Author: Dagfinn Reiersol, Marcus Baker & Chris Shiflett
Publisher: Manning, 2007
Aimed at: Experienced programmers
Pros: Advanced treatment of OO concepts
Cons: Doesn’t introduce PHP
Reviewed by: Ian Elliot
This isn’t a beginner’s book on PHP – the clue is in the subtitle “Objects, Design, Agility”. It deals with many theoretical ideas concerning object-oriented programming, design in general and patterns in particular. It doesn’t really introduce PHP from first principles and moves very rapidly through different aspects of theory to the details of serving web pages and patterns for web interfaces. To get anything at all from this book you not only have to be a reasonably competent programmer, not necessarily in PHP, but a reasonably intelligent one as It does spend time explaining and motivating all manner of modern, trendy even, programming methodologies. The ideas are mostly about objects and object-oriented philosophy but you will find mention of most other “hot” topics including, aspect-oriented design even if PHP isn’t the ideal language to express or demonstrate these ideas.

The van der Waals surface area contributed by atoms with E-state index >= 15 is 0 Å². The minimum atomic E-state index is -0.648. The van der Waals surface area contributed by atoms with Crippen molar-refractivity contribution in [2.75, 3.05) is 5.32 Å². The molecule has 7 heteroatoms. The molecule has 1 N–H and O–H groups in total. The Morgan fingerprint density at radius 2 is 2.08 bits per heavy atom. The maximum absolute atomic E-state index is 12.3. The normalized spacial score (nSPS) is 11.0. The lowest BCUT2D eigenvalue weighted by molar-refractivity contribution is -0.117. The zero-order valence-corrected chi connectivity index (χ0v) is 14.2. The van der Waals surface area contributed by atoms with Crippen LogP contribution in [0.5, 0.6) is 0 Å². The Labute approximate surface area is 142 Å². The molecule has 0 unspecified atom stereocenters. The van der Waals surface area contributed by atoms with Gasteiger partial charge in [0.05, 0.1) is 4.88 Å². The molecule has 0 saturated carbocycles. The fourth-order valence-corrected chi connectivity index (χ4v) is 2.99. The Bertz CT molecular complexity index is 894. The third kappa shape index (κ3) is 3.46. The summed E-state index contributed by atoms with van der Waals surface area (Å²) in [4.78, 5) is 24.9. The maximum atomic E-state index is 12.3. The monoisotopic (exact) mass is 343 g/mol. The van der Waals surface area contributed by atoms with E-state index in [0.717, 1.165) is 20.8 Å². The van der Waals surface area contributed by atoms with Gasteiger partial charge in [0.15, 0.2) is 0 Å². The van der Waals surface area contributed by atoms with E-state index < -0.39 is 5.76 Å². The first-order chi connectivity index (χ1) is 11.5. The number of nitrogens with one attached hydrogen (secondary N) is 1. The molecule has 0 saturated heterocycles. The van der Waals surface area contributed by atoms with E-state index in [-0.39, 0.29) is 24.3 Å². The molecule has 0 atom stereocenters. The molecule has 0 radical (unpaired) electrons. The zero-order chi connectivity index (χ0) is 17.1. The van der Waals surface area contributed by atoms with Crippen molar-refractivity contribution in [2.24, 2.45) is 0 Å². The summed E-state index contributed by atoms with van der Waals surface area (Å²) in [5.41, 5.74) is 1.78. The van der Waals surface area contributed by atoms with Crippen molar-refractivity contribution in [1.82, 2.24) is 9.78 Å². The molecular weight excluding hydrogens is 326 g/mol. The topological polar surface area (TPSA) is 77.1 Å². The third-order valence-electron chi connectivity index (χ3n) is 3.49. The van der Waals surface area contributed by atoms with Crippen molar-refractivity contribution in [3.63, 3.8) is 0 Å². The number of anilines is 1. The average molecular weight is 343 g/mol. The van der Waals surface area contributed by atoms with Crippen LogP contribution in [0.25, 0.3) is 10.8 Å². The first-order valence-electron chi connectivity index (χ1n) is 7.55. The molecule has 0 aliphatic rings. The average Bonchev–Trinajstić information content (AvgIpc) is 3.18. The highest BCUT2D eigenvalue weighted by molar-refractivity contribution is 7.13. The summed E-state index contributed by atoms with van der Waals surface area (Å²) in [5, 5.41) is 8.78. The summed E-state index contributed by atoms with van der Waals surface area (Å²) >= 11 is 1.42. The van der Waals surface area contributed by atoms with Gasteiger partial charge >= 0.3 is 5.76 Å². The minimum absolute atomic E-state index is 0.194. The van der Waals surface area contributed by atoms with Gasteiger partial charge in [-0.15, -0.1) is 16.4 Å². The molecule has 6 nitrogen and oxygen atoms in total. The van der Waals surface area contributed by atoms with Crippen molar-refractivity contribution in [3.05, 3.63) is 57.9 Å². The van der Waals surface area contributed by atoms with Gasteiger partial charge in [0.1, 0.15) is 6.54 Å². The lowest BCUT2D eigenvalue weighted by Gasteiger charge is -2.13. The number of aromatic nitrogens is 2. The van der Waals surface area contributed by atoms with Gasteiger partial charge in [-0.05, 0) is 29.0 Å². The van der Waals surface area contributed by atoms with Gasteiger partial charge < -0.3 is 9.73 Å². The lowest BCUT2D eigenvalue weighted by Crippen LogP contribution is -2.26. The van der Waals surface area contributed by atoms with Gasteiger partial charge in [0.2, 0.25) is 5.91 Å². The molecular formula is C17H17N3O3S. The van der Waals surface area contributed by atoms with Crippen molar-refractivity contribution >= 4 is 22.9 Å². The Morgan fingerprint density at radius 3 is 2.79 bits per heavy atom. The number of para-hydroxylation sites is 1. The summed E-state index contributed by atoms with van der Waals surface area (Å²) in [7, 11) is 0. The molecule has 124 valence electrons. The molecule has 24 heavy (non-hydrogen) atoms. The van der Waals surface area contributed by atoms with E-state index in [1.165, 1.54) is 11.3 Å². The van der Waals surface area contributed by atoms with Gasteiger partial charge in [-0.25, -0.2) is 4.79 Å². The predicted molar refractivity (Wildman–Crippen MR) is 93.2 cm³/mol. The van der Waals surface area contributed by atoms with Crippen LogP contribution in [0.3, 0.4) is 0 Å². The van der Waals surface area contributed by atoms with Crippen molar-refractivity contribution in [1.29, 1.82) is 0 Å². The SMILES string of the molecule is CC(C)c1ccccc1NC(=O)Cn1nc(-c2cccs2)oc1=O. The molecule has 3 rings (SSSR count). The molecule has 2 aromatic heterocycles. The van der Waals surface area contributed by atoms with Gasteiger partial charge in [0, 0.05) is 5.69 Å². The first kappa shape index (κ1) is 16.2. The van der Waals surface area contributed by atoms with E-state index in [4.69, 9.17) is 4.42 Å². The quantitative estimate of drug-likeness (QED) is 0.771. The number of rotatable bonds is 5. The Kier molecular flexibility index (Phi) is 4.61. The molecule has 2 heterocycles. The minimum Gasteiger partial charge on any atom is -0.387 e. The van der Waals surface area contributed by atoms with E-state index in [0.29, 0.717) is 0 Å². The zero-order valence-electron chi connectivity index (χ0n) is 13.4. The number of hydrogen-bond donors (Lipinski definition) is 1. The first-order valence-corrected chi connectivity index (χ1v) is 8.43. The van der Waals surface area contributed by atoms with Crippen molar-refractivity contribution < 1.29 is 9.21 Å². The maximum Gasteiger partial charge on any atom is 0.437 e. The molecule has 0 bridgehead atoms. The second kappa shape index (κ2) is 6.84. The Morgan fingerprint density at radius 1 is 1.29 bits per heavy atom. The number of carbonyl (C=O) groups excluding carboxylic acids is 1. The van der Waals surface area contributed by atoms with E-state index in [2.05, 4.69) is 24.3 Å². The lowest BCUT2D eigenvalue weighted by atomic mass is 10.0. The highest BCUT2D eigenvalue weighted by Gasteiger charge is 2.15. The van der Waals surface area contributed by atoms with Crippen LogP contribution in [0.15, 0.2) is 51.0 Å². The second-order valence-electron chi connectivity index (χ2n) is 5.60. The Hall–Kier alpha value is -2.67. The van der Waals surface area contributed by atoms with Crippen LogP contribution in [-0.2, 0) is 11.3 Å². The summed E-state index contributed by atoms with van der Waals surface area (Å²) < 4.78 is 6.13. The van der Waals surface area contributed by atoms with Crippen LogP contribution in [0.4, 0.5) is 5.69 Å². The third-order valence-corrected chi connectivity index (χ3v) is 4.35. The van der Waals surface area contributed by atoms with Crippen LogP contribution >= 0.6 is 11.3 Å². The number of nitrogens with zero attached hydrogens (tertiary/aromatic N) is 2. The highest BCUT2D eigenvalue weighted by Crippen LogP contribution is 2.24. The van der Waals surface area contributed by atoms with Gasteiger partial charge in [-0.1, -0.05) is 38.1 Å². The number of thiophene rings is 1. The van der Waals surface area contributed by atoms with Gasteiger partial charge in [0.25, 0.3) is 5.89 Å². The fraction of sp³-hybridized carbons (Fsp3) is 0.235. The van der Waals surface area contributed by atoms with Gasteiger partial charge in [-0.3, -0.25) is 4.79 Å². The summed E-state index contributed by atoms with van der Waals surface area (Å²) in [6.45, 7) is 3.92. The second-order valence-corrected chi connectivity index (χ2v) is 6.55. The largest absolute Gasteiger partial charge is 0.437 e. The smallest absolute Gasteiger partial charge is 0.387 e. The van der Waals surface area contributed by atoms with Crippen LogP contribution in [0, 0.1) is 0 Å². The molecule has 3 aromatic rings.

It doesn’t spoon feed with simple examples and simplified explanations – it seems to expect you to do some work to gain the reward of understanding. As long as you aren’t a beginner you can pick up PHP as you go, but in many ways PHP is just a vehicle used to explain deeper concepts. Often object-oriented ideas are introduced by comparing how PHP implements some feature as compared to Java. So it does help if you have some passing acquaintance with Java but it’s not essential. Overall the book is well written with lots of interesting asides and almost personal comments – it’s fairly easy reading. The final verdict has to reflect the fact that this is an advanced book that happens to have picked on PHP as a language to use rather than dealing with the specifics of the language. It’s a good book if you are ready and willing to read it.